Bicycle, In-Line Skating, Skateboarding Safety--Injury Statistics and Incidence Rates
The following statistics are the latest available from the National SAFE KIDS Campaign, the National Highway Transportation Safety Administration, and the American Academy of Pediatrics:
Injury and death rates:
More than 3.5 million children 14 and under suffer medically treated sports injuries each year.
Brain injury is the leading cause of sports-related death in children.
Motor vehicles are involved in the majority of bicycle-related fatal crashes.
Where and when:
Most child and adolescent bicycle crashes occur between May and August and between the hours of 3 p.m. and 6 p.m.
The majority of child and adolescent bicycle-related fatalities occur on minor roads, typically within one mile of the home.
When children and adolescents ages 14 and under ride their bicycles after sunset, they are four times more likely to be injured.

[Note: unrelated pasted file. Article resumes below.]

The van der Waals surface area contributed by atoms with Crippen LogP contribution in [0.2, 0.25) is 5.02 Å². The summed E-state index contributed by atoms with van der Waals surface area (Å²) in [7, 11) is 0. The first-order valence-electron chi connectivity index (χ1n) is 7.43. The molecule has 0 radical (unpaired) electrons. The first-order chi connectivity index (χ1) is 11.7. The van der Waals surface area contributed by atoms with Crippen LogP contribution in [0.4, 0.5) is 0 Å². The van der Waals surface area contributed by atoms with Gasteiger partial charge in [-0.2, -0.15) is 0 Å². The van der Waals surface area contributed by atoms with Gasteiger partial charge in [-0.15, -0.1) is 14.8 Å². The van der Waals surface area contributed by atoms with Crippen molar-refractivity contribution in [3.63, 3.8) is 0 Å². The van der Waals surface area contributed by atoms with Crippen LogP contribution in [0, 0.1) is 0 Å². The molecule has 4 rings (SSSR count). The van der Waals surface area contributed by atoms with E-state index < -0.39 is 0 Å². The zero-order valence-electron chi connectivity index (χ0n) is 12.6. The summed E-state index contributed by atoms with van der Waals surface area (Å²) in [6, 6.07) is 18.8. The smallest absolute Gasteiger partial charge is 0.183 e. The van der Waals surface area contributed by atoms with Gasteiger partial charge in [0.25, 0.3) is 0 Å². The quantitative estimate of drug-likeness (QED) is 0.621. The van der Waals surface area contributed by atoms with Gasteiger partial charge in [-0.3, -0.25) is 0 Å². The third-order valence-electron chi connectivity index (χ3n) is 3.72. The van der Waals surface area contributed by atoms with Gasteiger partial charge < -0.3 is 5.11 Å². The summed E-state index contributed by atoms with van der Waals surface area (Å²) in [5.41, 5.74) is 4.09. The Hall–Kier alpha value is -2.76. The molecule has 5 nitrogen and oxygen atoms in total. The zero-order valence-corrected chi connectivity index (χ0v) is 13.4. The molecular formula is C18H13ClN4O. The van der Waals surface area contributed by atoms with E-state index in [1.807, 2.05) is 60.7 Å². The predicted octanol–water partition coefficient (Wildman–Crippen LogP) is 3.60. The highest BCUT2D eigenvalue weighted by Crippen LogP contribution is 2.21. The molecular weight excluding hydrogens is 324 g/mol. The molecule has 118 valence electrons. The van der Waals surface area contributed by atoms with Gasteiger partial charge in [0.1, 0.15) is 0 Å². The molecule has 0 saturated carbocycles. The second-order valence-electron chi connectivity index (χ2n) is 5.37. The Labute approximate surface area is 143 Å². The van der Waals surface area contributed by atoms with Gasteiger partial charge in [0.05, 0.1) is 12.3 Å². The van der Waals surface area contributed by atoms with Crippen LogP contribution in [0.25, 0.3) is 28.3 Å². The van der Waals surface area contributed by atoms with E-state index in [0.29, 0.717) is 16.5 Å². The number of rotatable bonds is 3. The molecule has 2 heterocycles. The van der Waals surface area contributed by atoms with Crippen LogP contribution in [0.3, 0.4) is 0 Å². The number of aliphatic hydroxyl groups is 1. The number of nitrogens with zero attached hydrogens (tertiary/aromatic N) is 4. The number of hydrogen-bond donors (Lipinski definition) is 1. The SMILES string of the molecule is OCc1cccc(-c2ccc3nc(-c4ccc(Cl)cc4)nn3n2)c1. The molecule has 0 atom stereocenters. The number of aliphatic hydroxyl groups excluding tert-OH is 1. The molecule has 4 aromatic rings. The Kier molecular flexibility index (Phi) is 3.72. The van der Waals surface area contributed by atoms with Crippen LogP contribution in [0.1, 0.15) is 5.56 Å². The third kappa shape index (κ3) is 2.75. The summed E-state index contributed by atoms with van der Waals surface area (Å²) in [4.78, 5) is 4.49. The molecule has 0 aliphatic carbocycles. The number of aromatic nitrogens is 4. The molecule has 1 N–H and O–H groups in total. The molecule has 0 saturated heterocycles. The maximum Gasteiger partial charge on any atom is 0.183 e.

The majority of bicycle-related fatal crashes (80 percent) among children and adolescents ages 14 and under occur because of the bicyclist's behavior, such as riding into the street without stopping, swerving into traffic, running stop signs, or riding against the flow of traffic.
The majority of children (70 percent) between the ages of 5 and 14 years ride bicycles.
Children ages 14 and under are five times more likely to sustain injuries in a bicycle-related crash than any other age group.
Any child who rides without a bicycle helmet increases his or her risk of sustaining a head injury in a crash, and increases the risk of being involved in a fatal crash by 14 times.
Children under age 10 are at higher risk of serious injury, including head injuries.
Only up to 25 percent of children ages 14 and under use bicycle helmets, although statistics show the helmet can drastically reduce the risk of death and injury and the severity of injury. Bicycle helmets should also be used when riding scooters.
Bicycle helmets can reduce the risk of a head injury by 85 percent and brain injury by 88 percent.
Children between the ages of 11 and 14 reportedly are least likely to use a bicycle helmet (11 percent).
Children whose helmets fit poorly are twice as likely to sustain a head injury in a bicycle crash than children whose helmets fit properly.